house.street = house.address.gsub(/^(.+?)Portland.*/, "\\1")

    # get the zillow information

      result = rillow.get_search_results(house.street,"Portland, OR")

      house.zillow_url = result.find_attribute("homedetails").to_s.gsub(/\/$/, "")

      zillow_link = "<a href='#{house.zillow_url}'>Zillow Link</a>"

    # get the information

      maps_url = "{CGI.escape(house.street)}"

      maps_link =  "<a href='#{maps_url}'>Portland Maps Link</a>" 

    # google maps

      gmaps_url = "{CGI.escape(house.address)}"

      google_maps_link = "<a href='#{gmaps_url}'>Google Maps Link</a>"

      google_map = "{house.ll}&zoom=15&size=256x128&frame=true&maptype=mobile &markers=#{house.ll}&key=#{gmaps_api_key}&sensor=false"

    # slideshow from

      photo_viewer_link = "<a href='{l}'>Photo Viewer Link</a>"

    # get the walkscore

      ws_base_url = ""

      ws_url = "#{ws_base_url}&lat=#{}&lon=#{house.lng}&wsapikey=#{ws_api_key}"

      ws_data = Net::HTTP.get_response(URI.parse(ws_url)).body

      pp ws_data

      ws_json = JSON.parse(ws_data)

      house.walkscore = ws_json["walkscore"]

      house.walkscore_link = ws_json["ws_link"]

      walkscore_link = "<a href='#{ws_json["ws_link"]}'>Walkscore Link</a>"

    listing =  <<HERE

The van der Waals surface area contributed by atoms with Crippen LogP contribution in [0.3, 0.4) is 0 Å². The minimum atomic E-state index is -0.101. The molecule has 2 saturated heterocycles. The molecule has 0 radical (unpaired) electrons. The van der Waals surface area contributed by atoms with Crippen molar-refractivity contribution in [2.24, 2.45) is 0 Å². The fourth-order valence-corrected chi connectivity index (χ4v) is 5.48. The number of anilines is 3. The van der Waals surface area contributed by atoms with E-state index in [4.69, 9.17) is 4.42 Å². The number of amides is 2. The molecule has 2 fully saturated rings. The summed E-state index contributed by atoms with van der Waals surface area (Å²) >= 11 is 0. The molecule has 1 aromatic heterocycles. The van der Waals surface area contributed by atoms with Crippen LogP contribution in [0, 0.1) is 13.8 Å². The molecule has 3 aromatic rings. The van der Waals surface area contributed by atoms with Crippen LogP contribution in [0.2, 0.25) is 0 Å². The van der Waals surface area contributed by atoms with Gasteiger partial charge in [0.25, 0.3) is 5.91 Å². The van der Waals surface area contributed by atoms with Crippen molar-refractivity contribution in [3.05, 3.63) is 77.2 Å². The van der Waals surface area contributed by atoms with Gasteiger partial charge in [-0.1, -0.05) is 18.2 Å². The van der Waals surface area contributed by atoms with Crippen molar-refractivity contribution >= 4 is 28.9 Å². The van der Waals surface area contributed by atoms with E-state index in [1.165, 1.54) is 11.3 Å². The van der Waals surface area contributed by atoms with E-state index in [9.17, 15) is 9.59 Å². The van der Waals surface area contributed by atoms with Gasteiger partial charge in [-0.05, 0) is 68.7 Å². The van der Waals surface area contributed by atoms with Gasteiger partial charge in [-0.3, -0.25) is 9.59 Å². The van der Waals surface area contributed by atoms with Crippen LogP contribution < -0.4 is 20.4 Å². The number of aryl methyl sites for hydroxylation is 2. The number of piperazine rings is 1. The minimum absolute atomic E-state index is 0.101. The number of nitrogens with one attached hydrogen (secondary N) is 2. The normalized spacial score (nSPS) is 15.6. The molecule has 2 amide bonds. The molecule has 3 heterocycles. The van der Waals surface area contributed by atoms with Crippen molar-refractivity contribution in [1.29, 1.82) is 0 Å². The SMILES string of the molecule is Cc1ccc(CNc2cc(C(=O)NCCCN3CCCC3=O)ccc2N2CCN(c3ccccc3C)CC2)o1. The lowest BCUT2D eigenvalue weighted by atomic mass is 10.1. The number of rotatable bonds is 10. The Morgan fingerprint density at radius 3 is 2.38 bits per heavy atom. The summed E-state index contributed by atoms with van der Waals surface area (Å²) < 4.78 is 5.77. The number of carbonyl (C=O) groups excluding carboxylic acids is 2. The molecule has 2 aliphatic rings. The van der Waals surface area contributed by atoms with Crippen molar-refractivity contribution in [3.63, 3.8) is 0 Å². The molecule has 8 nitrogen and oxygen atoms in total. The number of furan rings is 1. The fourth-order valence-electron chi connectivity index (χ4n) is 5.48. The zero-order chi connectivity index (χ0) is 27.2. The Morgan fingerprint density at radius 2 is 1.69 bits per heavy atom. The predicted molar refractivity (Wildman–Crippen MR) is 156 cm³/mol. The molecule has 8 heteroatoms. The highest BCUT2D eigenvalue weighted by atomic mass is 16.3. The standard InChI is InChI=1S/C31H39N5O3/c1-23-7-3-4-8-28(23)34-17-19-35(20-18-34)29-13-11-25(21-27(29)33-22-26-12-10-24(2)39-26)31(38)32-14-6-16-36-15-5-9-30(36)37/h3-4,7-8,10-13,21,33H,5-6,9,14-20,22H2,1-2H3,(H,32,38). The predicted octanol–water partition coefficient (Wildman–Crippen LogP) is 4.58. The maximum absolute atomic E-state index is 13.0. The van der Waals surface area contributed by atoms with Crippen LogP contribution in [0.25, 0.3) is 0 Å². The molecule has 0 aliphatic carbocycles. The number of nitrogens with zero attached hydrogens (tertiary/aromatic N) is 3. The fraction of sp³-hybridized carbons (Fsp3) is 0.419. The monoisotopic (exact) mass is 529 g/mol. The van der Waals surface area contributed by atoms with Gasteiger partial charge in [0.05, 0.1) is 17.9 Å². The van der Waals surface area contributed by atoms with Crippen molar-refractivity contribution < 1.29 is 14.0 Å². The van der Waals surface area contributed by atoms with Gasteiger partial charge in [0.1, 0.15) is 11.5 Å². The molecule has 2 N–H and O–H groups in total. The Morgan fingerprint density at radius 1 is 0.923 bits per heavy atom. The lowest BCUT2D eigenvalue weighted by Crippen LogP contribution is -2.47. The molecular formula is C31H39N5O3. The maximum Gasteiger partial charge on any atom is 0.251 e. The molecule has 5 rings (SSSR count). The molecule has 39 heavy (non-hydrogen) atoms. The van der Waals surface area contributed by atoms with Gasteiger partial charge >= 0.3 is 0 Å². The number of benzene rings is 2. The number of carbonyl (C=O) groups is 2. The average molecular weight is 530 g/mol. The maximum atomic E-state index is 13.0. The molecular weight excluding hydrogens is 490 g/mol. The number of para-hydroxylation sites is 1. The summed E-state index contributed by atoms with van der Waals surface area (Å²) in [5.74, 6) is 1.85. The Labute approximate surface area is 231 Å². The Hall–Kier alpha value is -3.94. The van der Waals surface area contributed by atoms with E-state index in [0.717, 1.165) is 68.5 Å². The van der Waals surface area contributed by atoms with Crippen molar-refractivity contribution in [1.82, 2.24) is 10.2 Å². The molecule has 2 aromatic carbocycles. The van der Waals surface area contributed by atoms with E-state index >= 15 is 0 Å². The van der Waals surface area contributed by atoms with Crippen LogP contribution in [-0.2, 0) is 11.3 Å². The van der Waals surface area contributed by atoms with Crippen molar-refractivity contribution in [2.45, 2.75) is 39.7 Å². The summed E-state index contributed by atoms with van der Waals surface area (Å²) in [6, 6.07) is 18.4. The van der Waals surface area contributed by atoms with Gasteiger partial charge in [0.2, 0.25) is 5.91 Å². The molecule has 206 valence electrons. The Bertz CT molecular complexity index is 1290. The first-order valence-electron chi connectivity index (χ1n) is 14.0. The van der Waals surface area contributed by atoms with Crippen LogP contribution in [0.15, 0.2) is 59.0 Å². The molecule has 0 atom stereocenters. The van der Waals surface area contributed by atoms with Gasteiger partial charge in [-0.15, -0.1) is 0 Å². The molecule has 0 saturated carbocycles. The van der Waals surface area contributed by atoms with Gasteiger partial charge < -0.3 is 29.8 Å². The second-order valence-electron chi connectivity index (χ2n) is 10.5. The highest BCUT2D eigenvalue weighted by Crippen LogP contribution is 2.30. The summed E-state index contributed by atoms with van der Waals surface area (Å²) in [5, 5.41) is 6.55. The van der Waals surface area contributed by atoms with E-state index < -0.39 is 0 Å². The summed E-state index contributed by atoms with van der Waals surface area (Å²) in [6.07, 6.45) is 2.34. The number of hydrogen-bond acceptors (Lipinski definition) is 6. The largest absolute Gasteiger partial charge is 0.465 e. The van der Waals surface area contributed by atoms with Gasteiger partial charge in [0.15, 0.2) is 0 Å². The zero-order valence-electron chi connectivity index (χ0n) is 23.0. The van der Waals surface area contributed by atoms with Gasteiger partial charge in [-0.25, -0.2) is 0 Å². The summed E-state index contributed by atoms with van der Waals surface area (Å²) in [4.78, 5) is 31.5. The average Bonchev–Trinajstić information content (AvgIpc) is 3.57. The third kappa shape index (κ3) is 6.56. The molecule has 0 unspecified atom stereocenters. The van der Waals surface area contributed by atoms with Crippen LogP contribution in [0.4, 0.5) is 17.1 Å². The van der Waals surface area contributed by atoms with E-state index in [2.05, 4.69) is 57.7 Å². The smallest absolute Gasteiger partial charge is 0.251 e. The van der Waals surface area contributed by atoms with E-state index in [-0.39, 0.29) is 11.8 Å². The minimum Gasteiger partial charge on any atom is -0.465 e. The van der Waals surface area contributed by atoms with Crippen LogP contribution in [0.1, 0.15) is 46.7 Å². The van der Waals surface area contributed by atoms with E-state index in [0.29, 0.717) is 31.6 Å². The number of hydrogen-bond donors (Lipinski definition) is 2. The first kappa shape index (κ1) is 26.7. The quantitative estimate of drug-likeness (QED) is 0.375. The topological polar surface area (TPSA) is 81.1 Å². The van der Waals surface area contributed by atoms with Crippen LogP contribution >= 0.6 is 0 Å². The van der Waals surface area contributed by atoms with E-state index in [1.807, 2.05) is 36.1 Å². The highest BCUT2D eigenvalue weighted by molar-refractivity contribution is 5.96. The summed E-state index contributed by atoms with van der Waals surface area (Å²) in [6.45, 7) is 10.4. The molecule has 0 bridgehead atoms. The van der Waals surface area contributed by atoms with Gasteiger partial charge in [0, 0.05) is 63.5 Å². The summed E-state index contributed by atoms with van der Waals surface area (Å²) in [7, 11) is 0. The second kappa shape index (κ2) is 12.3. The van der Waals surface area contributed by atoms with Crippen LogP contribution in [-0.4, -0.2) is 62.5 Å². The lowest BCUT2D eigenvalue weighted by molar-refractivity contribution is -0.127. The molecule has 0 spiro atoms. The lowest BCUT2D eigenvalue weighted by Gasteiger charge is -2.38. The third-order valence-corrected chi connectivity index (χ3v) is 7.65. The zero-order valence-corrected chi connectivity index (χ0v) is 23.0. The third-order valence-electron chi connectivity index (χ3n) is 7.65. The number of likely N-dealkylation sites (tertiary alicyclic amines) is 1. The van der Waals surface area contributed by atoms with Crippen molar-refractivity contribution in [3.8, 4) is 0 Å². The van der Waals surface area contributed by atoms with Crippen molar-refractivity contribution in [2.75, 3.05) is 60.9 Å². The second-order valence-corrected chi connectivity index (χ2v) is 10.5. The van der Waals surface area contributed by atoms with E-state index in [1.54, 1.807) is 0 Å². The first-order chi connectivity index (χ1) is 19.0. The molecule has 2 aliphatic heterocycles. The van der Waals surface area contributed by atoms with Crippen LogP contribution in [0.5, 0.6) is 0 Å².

<title>#{house.address} (#{house.listing_no})</title>



    <p><b>#{house.address}</b> (#{house.listing_no})<br />

    #{house.price}, #{house.beds} br / #{house.baths} baths, #{house.area} sq. ft.<br />

    Built in #{house.year}<br />

    Walk Score: #{house.walkscore}




    <td width="175">



    <td width="256">

    <img src="#{google_map}" width=256 height=128 frame = 0 alt = #{house.address}" />




    <td colspan="2">

    #{zillow_link} | #{maps_link} | #{google_maps_link} | #{photo_viewer_link} | #{walkscore_link}








    puts "Creating note for #{house.address}, listing #{l}"

    docname = "#{l}.html"

    listing_file ="/Users/mph/Sites/listings/new_#{docname}", "w")

    listing_file << listing





  1. Colin says:

    March 6th, 2009 at 11:19 am (#)

    Mike, this is fantastic work. It would be great to see this as a public web app. It’d be super useful to any house hunter.

    Add some jquery snazziness to the front end, maybe a database for users to make comments and tags, and you’ve just launched your own genuine web2.0 company. :)

  2. mph says:

    March 6th, 2009 at 12:00 pm (#)

    Thanks, Colin. :-)

    The Portland Maps, Zillow, Walkscore and Google Maps stuff all seem like they’d be pretty stable. The latter three offer actual APIs, and Portland Maps has been the way it is for years.

    The wildcard is the site. No API and strictly regional. I’ve always wondered why a lot of mashups* are “coming soon to your region” and I guess I know why, now: there are a lot of things like in every community and they feel much more like they’re written “good enough” for the context the designer expects them to be consumed in. Our agent tells us the realtor-facing part of is even more hostile to unintended use: IE-only, unless you lie about your user agent, etc.